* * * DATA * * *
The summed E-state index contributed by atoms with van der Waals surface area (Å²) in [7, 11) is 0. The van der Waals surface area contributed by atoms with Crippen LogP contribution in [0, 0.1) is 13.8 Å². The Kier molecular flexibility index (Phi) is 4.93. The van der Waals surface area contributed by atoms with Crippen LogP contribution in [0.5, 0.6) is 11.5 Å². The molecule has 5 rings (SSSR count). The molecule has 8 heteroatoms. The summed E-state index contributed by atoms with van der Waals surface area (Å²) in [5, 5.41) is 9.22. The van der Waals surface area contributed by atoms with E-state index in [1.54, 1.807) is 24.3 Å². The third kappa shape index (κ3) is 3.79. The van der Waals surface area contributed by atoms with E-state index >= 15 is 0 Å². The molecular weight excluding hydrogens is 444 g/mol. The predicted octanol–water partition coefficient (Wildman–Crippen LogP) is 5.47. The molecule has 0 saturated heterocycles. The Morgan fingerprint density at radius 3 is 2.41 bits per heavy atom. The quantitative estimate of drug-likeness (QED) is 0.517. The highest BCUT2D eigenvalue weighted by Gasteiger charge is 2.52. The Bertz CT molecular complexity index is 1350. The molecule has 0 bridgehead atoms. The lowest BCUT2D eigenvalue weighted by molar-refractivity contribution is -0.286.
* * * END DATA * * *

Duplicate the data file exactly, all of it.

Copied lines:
The summed E-state index contributed by atoms with van der Waals surface area (Å²) in [7, 11) is 0. The van der Waals surface area contributed by atoms with Crippen LogP contribution in [0, 0.1) is 13.8 Å². The Kier molecular flexibility index (Phi) is 4.93. The van der Waals surface area contributed by atoms with Crippen LogP contribution in [0.5, 0.6) is 11.5 Å². The molecule has 5 rings (SSSR count). The molecule has 8 heteroatoms. The summed E-state index contributed by atoms with van der Waals surface area (Å²) in [5, 5.41) is 9.22. The van der Waals surface area contributed by atoms with E-state index in [1.54, 1.807) is 24.3 Å². The third kappa shape index (κ3) is 3.79. The van der Waals surface area contributed by atoms with E-state index >= 15 is 0 Å². The molecular weight excluding hydrogens is 444 g/mol. The predicted octanol–water partition coefficient (Wildman–Crippen LogP) is 5.47. The molecule has 0 saturated heterocycles. The Morgan fingerprint density at radius 3 is 2.41 bits per heavy atom. The quantitative estimate of drug-likeness (QED) is 0.517. The highest BCUT2D eigenvalue weighted by Gasteiger charge is 2.52. The Bertz CT molecular complexity index is 1350. The molecule has 0 bridgehead atoms. The lowest BCUT2D eigenvalue weighted by molar-refractivity contribution is -0.286.